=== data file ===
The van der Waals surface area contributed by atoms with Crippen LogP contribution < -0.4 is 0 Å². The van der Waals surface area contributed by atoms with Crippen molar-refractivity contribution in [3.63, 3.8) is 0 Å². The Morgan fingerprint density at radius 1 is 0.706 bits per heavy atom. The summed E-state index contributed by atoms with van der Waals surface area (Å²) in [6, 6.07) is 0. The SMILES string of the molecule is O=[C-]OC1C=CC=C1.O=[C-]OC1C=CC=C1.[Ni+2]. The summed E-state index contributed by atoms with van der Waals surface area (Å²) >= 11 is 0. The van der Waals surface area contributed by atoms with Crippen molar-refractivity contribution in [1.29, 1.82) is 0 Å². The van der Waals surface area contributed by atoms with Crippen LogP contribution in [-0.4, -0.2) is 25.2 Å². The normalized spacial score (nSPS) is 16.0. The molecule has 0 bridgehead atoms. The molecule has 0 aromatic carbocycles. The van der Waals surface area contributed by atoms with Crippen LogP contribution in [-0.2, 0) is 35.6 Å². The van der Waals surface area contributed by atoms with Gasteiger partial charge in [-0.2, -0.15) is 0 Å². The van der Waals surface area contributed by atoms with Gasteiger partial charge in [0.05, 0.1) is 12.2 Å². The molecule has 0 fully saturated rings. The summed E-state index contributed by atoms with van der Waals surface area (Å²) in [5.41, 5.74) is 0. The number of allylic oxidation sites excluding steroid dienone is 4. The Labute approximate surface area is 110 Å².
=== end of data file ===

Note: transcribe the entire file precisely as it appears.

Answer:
The van der Waals surface area contributed by atoms with Crippen LogP contribution < -0.4 is 0 Å². The van der Waals surface area contributed by atoms with Crippen molar-refractivity contribution in [3.63, 3.8) is 0 Å². The Morgan fingerprint density at radius 1 is 0.706 bits per heavy atom. The summed E-state index contributed by atoms with van der Waals surface area (Å²) in [6, 6.07) is 0. The SMILES string of the molecule is O=[C-]OC1C=CC=C1.O=[C-]OC1C=CC=C1.[Ni+2]. The summed E-state index contributed by atoms with van der Waals surface area (Å²) >= 11 is 0. The van der Waals surface area contributed by atoms with Crippen molar-refractivity contribution in [1.29, 1.82) is 0 Å². The van der Waals surface area contributed by atoms with Crippen LogP contribution in [-0.4, -0.2) is 25.2 Å². The normalized spacial score (nSPS) is 16.0. The molecule has 0 bridgehead atoms. The molecule has 0 aromatic carbocycles. The van der Waals surface area contributed by atoms with Crippen LogP contribution in [-0.2, 0) is 35.6 Å². The van der Waals surface area contributed by atoms with Gasteiger partial charge in [-0.2, -0.15) is 0 Å². The van der Waals surface area contributed by atoms with Gasteiger partial charge in [0.05, 0.1) is 12.2 Å². The molecule has 0 fully saturated rings. The summed E-state index contributed by atoms with van der Waals surface area (Å²) in [5.41, 5.74) is 0. The number of allylic oxidation sites excluding steroid dienone is 4. The Labute approximate surface area is 110 Å².